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International Womens (today) Day: Women Still Trail Men in Pay After 100 Years (77 cents on the $)

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Omaha Steve Donating Member (1000+ posts) Send PM | Profile | Ignore Sat Mar-08-08 12:54 PM
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By James Parks, Mar 7, 2008

One hundred years ago, 15,000 women marched through New York City on the first International Womens Day, demanding shorter working hours, better pay, voting rights and the end to child labor.

Today, in virtually every country, women still face discrimination in the workplace. Consider that some 1.2 billion working womenabout 40 percent of total world employmentearn less than men for the same jobs, are more likely to be unemployed and poor and face violence and harassment in the workplace.

To address these issues and bring them to the forefront, the International Trade Union Confederation (ITUC) and Global Unions federation are launching a two-year Global Campaign for Decent Work, Decent Life for Women campaign. The AFL-CIO Executive Council meeting in San Diego this week endorsed and joined the campaign.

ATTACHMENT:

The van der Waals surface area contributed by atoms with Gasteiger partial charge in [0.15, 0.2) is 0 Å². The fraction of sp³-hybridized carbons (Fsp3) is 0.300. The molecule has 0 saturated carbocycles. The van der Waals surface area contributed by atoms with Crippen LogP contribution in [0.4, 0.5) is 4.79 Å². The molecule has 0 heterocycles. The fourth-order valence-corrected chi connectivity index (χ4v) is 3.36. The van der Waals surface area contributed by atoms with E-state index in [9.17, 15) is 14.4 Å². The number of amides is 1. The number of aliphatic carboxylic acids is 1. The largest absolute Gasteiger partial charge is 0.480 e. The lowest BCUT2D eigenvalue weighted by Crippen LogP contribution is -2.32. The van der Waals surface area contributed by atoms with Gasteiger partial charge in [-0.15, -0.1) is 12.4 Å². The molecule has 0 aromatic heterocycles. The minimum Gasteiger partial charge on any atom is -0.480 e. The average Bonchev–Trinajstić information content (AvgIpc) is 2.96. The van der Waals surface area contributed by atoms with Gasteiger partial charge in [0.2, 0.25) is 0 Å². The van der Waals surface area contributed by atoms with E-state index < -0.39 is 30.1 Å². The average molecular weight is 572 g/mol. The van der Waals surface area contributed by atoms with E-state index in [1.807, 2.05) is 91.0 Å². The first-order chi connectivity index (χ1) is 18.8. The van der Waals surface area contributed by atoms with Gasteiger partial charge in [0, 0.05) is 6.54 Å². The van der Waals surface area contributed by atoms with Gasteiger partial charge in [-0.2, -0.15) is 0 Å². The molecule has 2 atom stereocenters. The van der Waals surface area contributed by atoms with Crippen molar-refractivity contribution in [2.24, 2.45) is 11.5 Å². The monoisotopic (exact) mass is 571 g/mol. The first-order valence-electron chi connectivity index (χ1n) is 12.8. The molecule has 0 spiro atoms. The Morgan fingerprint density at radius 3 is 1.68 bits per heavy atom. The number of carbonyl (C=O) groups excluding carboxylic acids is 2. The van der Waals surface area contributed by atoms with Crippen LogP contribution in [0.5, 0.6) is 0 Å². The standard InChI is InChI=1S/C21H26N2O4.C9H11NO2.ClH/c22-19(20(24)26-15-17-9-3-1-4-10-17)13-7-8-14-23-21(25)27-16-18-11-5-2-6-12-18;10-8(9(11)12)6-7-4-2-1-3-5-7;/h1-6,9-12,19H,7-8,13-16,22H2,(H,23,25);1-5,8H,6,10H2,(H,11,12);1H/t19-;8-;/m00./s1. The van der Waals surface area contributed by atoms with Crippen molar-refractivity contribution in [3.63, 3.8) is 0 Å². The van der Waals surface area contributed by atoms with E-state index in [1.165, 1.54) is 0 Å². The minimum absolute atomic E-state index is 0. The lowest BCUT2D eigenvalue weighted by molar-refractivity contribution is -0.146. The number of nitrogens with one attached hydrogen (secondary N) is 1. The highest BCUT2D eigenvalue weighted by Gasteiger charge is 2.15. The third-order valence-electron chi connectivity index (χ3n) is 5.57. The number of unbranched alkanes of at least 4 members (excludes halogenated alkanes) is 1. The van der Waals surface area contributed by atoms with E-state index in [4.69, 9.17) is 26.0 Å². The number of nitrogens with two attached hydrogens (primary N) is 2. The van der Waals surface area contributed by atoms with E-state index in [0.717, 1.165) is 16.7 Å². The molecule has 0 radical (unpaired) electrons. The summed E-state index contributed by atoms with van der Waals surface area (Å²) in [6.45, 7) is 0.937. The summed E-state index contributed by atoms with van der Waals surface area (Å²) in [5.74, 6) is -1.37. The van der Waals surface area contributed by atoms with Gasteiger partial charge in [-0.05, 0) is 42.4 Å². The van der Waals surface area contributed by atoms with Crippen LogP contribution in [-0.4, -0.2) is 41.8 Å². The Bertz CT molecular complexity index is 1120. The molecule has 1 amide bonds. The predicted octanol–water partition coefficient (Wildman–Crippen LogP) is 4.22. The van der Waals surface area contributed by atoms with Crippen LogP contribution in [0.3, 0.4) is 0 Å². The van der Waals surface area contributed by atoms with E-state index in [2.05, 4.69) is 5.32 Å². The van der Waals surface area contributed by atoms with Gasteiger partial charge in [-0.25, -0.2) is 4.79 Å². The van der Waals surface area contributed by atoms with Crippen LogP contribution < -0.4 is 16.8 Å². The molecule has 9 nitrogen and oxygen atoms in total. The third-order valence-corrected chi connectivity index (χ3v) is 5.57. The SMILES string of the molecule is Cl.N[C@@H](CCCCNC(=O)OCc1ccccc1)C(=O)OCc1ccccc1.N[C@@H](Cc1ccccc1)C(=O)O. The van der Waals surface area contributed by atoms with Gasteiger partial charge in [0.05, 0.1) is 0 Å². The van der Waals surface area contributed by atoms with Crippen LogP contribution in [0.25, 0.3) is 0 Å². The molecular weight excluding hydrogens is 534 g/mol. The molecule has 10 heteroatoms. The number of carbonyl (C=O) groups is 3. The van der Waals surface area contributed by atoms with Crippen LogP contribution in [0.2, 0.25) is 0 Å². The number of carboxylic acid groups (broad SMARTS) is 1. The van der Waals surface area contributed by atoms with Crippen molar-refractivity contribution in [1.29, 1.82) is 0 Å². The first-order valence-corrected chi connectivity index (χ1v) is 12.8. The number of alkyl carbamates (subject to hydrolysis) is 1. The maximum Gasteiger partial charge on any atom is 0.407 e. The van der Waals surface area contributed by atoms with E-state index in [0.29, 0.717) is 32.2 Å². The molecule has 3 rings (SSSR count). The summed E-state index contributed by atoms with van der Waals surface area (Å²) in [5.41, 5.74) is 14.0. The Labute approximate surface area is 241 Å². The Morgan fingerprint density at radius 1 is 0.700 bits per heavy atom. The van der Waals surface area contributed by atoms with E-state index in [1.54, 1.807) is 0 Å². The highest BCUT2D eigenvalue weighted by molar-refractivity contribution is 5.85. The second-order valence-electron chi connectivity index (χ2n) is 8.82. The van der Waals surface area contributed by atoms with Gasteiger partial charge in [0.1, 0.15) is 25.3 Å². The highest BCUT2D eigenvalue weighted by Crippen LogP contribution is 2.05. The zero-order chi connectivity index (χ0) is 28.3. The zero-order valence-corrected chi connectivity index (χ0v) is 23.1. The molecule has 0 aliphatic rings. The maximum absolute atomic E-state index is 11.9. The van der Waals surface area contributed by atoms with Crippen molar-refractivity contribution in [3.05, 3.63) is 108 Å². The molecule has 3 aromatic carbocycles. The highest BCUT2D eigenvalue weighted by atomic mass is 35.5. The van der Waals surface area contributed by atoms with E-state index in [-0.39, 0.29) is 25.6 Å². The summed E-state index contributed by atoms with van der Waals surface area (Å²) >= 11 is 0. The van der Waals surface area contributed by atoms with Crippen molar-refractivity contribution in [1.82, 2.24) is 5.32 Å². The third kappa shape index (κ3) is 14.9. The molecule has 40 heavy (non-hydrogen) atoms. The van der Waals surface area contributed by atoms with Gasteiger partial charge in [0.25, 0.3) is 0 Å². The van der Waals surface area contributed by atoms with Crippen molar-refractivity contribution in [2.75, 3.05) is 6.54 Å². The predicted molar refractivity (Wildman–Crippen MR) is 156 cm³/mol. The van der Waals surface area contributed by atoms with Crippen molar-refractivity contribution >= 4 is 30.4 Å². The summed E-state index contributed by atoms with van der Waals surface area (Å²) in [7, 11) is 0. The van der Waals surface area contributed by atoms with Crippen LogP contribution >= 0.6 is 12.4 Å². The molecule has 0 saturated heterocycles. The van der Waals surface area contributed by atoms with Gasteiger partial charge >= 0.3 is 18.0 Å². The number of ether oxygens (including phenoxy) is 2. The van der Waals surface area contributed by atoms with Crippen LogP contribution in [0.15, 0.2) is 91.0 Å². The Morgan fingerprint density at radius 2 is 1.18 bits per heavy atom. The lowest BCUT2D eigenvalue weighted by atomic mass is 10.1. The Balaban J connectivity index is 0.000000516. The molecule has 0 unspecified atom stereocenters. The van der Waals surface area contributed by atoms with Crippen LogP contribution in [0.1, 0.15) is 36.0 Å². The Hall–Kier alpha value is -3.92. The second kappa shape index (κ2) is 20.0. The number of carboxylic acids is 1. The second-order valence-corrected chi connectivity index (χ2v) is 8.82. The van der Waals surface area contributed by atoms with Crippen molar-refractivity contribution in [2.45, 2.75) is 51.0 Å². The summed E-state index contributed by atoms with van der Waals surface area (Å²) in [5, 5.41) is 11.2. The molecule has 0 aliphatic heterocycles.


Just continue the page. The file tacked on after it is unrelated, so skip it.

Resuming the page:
In honor of International Womens Day on March 8, AFL-CIO President John Sweeney says:

I can think of no better way to honor those 15,000 women marched down the streets of New York 100 years ago than to ensure their legacy lives on. This campaign is an opportunity to build a better union movement, and ultimately, a better, more inclusive world that makes the most of the talents of all its citizens.

To mark International Womens Day, unions across the country and world will highlight the plight of women workers. In Washington, D.C., the Maryland State/DC AFL-CIO is hosting a forum today on Women in Leadership: Changing the Landscape of America. Yvonne Scruggs-Leftwich, a professor at the National Labor College, will be the keynote speaker.

FULL story at link.

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